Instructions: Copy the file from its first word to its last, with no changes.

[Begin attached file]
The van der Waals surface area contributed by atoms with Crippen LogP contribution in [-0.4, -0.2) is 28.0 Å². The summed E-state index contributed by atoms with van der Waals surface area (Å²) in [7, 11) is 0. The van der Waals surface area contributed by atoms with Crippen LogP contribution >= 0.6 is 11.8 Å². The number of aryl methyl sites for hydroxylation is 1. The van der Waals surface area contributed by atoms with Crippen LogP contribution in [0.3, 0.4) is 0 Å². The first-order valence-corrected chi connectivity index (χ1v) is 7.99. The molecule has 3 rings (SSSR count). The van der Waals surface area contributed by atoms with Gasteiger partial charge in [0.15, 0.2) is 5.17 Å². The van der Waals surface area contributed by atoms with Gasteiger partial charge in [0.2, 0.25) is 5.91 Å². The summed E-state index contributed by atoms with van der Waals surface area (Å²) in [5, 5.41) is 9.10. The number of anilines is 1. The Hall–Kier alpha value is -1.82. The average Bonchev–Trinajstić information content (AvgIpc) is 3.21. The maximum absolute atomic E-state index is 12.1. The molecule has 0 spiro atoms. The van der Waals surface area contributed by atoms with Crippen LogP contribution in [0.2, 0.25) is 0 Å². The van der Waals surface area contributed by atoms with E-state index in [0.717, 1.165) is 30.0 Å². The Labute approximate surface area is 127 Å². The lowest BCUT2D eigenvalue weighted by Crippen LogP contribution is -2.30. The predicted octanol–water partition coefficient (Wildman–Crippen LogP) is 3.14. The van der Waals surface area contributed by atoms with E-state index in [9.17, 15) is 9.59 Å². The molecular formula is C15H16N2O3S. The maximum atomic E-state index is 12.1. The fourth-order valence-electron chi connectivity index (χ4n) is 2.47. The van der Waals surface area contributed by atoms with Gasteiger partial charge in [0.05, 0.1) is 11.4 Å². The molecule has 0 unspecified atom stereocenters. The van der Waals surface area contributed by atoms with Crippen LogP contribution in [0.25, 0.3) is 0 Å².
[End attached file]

The van der Waals surface area contributed by atoms with Crippen LogP contribution in [-0.4, -0.2) is 28.0 Å². The summed E-state index contributed by atoms with van der Waals surface area (Å²) in [7, 11) is 0. The van der Waals surface area contributed by atoms with Crippen LogP contribution >= 0.6 is 11.8 Å². The number of aryl methyl sites for hydroxylation is 1. The van der Waals surface area contributed by atoms with Crippen LogP contribution in [0.3, 0.4) is 0 Å². The first-order valence-corrected chi connectivity index (χ1v) is 7.99. The molecule has 3 rings (SSSR count). The van der Waals surface area contributed by atoms with Gasteiger partial charge in [0.15, 0.2) is 5.17 Å². The van der Waals surface area contributed by atoms with Gasteiger partial charge in [0.2, 0.25) is 5.91 Å². The summed E-state index contributed by atoms with van der Waals surface area (Å²) in [5, 5.41) is 9.10. The number of anilines is 1. The Hall–Kier alpha value is -1.82. The average Bonchev–Trinajstić information content (AvgIpc) is 3.21. The maximum absolute atomic E-state index is 12.1. The molecule has 0 spiro atoms. The van der Waals surface area contributed by atoms with Crippen LogP contribution in [0.2, 0.25) is 0 Å². The van der Waals surface area contributed by atoms with E-state index in [0.717, 1.165) is 30.0 Å². The Labute approximate surface area is 127 Å². The lowest BCUT2D eigenvalue weighted by Crippen LogP contribution is -2.30. The predicted octanol–water partition coefficient (Wildman–Crippen LogP) is 3.14. The van der Waals surface area contributed by atoms with E-state index in [9.17, 15) is 9.59 Å². The molecular formula is C15H16N2O3S. The maximum atomic E-state index is 12.1. The fourth-order valence-electron chi connectivity index (χ4n) is 2.47. The van der Waals surface area contributed by atoms with Gasteiger partial charge in [0.05, 0.1) is 11.4 Å². The molecule has 0 unspecified atom stereocenters. The van der Waals surface area contributed by atoms with Crippen LogP contribution in [0.25, 0.3) is 0 Å².